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Court rejects Albany sheriff’s investigator's discipline over secret recording

Friday, April 5, 2013
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— Sheriff Craig Apple took too long to discipline an investigator for secretly recording him during an internal meeting at the department and then distributing the audio to the media, a state appeals court ruled.

Justices with the Appellate Division of the state Supreme Court found that Apple went beyond the 18 months he had to file a disciplinary action against Investigator Gabriel Rodriguez. Apple attempted to file a case against Rodriguez in September 2011, roughly 21 months after the investigator made the secret recording in January 2010.

In reaching the unanimous decision, the justices found the act of Rodriguez recording the conversation between Apple, then the undersheriff, and several other investigators didn’t amount to official misconduct, though it appeared Rodriguez violated the department’s recording policy.

“Here, the misconduct ‘complained of and described in the charges’ … among other deficiencies, does not allege that [Rodriguez] acted with the intent to gain a benefit, an essential element required for an official misconduct conviction,” Justice Edward Spain wrote in the decision released Thursday.

The recording made by Rodriguez surfaced in the media in June 2011, just as Apple was a candidate to replace the resigning Sheriff James Campbell. On the recording, Apple uses profanity and discusses manipulating the law.

Rodriguez faced a short suspension and a demotion in rank as a result of the disciplinary action. He continues to work with the department and has remained an investigator pending the outcome of the court case.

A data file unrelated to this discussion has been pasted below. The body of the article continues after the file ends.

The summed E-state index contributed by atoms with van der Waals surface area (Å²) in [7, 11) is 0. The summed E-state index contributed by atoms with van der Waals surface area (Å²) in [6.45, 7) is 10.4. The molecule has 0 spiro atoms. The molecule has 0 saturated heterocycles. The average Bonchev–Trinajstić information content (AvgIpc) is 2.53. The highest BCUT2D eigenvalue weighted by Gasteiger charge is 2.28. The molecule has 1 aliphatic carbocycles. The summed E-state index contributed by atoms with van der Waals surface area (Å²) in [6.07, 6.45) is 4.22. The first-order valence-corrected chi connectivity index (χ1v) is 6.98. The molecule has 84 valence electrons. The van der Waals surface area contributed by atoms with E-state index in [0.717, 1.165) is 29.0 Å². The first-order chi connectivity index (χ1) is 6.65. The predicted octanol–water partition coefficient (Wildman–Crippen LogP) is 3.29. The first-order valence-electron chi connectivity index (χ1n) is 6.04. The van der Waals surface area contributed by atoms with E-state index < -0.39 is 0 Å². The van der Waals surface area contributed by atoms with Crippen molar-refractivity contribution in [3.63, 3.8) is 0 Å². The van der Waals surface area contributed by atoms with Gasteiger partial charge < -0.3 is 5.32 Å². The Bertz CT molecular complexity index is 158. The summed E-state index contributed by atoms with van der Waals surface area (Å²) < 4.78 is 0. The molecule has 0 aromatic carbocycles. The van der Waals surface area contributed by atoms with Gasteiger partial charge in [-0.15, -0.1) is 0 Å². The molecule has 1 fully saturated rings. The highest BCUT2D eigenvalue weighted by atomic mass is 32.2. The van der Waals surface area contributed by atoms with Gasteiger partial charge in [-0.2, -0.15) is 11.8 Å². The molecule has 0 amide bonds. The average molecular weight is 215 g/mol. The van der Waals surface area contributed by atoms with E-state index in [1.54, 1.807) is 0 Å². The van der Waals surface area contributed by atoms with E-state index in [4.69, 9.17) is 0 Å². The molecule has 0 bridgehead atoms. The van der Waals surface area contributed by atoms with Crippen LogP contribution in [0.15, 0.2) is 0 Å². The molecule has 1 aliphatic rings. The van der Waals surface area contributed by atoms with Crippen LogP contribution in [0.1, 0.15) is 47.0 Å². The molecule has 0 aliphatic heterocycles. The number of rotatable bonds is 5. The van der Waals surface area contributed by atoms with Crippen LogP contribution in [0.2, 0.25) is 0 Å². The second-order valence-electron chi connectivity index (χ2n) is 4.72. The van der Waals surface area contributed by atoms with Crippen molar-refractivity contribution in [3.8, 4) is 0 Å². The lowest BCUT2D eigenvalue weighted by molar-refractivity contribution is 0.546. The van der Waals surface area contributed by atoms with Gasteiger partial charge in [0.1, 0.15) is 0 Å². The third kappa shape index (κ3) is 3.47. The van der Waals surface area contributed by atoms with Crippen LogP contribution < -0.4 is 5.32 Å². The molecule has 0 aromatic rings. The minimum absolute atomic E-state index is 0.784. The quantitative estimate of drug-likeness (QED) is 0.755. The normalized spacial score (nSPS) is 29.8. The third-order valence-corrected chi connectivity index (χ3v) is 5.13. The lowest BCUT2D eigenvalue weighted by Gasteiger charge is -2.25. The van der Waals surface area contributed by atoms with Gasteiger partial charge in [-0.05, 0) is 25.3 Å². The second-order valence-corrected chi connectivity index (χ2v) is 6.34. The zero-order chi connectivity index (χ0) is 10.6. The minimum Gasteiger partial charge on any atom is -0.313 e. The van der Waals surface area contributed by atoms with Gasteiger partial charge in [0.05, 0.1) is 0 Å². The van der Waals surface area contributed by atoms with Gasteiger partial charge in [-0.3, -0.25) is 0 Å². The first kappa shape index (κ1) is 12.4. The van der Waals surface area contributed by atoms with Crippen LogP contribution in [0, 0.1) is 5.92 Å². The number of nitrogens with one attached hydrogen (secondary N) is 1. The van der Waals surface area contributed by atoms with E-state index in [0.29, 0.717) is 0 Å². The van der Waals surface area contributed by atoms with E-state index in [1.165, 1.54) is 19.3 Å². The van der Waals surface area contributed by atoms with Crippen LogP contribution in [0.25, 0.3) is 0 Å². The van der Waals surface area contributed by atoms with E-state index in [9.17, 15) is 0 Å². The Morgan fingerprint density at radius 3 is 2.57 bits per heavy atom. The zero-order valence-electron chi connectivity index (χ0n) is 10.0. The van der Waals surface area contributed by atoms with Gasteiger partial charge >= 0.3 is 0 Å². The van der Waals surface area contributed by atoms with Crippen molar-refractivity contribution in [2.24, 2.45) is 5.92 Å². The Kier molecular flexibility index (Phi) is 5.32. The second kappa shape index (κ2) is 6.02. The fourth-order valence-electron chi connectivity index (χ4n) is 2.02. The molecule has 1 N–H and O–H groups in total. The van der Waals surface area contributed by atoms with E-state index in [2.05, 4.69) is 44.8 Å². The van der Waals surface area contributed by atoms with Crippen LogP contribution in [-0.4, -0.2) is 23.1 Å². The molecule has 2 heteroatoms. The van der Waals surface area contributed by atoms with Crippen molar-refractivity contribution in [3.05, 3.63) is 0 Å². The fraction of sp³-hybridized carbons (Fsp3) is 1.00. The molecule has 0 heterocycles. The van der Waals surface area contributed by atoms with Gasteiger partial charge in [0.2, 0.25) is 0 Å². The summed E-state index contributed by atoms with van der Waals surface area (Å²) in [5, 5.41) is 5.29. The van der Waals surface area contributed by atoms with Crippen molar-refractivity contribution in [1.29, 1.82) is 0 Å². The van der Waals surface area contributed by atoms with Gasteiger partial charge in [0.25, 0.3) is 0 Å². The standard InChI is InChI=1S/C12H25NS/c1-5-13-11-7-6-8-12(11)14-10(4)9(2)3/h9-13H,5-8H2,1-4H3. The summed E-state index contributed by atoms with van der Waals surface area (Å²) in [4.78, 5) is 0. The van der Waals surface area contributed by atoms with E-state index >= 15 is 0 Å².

Albany County Attorney Thomas Marcelle did not return a call for comment. Apple said he hadn’t seen the ruling, but declined to comment.

“Unfortunately, it’s a personnel issue and I can’t comment,” he said.

Ronald Dunn, the attorney who argued the appeal for Rodriguez, said the discipline aimed at his client was a form of retribution for an ongoing civil rights case he filed against the department with the state Human Rights Commission. Though declining to discuss the discrimination case, he said the matter was nearing a resolution in 2011 when the county failed to take the proper corrective action and his client was forced to resubmit the claim.

“When he refiled, they filed the discipline cases,” he said.

The ruling Thursday effectively ends any discipline Rodriguez will face as a result of the recording and he could receive some additional money in back pay from the short time he was suspended in 2011. Dunn was unsure how much pay he sacrificed as a result of the suspension.

 
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